Sled Dogs: A Study in Endurance, Fidelity, and Intelligence
Old Man Winter has made his presence known in most of the country by now, and both people and dogs are preparing themselves for the even colder days ahead. While many dogs blanch at the prospect of a long trek in the ice and snow, there’s one category of dogs that approaches it with sheer, unbridled eagerness and joy: they are the sled dogs, denizens of the frozen tundras and icy poles. Their athleticism and endurance is unrivaled, and their heroics, intelligence, and loyalty have been lauded around the world. This week, DogWatch would like to pay tribute to these hard (and hardy) workers, and we hope you’ll fall as in love with them as we have.
For thousands of years, man has used dogs as draft and pack animals, tapping into their endurance and strength to haul both people and goods across increasing distances and harsh climates. The earliest evidence of man using dogs to pull sleighs exists in the Thule people of Canada – the precursors of the Inuits – and dates back to around A.D. 1000. However, it is believed that domesticated working dogs existed in North America as far back as 15,000 years ago. For the Thule, Inuit, and Athabascan people of the great white north, as well as other northern native cultures, using these dogs for transportation of people and goods was a part of daily life.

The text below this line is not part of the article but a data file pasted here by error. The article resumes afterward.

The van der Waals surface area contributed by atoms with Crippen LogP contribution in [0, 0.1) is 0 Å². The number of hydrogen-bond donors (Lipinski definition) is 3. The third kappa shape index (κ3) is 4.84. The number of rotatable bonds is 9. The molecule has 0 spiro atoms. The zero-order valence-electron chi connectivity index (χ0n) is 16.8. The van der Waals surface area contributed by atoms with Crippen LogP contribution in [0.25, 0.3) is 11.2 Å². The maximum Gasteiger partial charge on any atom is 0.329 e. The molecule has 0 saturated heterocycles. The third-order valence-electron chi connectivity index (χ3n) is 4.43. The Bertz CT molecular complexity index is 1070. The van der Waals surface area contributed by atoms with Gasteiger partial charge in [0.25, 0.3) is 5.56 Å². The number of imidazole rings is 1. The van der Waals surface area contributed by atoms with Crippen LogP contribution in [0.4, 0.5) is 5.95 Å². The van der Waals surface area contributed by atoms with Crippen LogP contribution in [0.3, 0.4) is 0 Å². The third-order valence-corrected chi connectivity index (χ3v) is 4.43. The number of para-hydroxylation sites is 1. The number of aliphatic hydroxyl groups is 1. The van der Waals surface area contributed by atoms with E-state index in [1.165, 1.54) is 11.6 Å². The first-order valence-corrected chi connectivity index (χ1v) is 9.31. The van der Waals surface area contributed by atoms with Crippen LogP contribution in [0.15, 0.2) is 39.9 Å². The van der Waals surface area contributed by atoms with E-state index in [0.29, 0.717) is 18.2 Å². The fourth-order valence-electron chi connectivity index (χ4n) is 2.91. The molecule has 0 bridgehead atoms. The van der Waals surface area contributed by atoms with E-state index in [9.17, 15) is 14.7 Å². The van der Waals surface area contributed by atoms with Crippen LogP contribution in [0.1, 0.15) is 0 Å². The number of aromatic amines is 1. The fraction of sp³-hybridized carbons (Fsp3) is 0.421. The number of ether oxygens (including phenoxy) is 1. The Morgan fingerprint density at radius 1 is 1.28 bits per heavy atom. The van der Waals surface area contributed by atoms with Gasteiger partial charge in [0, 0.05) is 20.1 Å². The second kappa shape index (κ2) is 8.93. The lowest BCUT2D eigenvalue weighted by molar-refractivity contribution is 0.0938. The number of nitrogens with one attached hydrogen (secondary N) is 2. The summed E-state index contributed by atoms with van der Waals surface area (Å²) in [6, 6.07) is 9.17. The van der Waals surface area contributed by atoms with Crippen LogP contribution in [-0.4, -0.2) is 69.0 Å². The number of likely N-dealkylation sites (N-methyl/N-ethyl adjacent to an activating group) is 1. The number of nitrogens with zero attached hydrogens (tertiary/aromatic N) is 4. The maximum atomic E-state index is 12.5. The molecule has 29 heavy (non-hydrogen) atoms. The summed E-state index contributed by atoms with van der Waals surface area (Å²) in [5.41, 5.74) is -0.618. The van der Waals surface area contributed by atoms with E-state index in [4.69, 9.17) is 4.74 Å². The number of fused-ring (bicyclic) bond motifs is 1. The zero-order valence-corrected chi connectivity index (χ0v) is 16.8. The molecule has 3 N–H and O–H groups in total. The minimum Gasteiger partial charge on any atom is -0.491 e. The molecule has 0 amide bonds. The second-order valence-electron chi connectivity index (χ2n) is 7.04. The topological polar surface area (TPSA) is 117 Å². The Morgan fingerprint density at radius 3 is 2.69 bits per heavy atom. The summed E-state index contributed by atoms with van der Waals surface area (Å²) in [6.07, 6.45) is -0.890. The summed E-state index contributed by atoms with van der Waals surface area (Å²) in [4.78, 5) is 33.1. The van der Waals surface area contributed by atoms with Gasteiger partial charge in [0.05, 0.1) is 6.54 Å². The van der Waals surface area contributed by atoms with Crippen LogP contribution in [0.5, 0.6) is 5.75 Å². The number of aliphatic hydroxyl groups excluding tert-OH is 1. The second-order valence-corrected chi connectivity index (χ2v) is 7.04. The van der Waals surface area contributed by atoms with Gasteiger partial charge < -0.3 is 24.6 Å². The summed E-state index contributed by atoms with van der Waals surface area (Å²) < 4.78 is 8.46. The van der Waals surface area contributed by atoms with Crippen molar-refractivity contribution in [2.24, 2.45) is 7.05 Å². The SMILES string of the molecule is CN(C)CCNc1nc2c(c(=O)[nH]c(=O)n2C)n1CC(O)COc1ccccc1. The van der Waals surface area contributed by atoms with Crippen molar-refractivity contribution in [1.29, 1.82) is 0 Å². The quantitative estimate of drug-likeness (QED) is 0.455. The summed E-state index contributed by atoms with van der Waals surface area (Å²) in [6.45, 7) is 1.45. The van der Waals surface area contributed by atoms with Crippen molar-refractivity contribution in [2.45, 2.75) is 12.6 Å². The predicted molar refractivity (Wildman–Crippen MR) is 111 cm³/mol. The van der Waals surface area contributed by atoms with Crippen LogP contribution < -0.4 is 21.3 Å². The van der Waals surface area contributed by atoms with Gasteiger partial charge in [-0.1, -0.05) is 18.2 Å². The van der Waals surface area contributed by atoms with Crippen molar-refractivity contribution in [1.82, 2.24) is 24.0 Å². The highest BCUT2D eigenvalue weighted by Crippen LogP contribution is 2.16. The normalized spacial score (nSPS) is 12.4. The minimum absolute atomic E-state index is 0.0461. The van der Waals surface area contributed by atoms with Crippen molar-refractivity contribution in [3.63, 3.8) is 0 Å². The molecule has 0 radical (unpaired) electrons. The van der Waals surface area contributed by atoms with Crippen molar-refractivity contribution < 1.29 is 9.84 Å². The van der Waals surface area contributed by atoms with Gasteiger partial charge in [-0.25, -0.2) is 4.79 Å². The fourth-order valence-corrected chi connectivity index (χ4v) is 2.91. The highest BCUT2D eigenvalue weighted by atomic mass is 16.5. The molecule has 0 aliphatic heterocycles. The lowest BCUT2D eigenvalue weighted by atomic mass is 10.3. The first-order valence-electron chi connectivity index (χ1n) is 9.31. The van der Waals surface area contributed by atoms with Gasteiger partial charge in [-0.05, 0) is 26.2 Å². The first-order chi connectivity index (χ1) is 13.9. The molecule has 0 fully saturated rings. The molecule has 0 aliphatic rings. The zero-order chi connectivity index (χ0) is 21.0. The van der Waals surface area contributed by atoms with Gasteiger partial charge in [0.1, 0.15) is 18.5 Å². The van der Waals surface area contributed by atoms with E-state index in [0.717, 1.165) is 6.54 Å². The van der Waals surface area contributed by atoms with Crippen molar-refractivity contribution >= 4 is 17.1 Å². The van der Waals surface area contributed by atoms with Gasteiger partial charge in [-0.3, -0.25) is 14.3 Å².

The historical sled dogs were split into two breeds: the Native Village dog, bred and used by the Thules and Inuits of the coastal regions of Canada, and the Interior Village dog, bred by the Athabascans that settled further inland. It is the Native Village dog that is believed to be the ancestor to today’s predominant sled dog, the Alaskan husky.
The Native Village Dog itself was a mix of breeds, which are thought to include the Germanic spitz and the northern timber wolf. An exceptionally hardy breed, it had extreme tolerance of cold and the ability to haul heavy freight over long distances. In later years, the faster but less sturdy Siberian husky (brought to Alaska by Russian fur traders in the 18th century) was introduced to the mix by those were looking to increase the dogs’ speed, at the cost of decreasing some of their hauling capacity.
While Alaska has in most circles become synonymous with modern-day mushing (as the activity of captaining dog-pulled sleds is called), it is actually the fur traders and gold prospectors of Canada’s Northwest Territory in the 18th and 19th centuries that are responsible for mushing’s formalization and standardization. With the Gold Rush in the late 19th century, trade boomed in the Northwest Territory, and traders and prospectors used dog sleds as their chief mode of transportation for their wares and supplies.
These traders introduced the commands used today to direct the dogs: “marche” (French for “walk” or “march” and often mispronounced as “mush,” hence where the modern “mush” command comes from) to make the dogs go, “whoa” to make the dogs stop, “gee” to turn right, and “haw” to turn left. They also increased the team numbers from two to four dogs, which tends to be the bare minimum for today’s teams. Many sled dog teams comprise ten or more dogs; teams that compete in the Iditarod and other long-distance races have twelve to sixteen hardy canine trailblazers at the helm.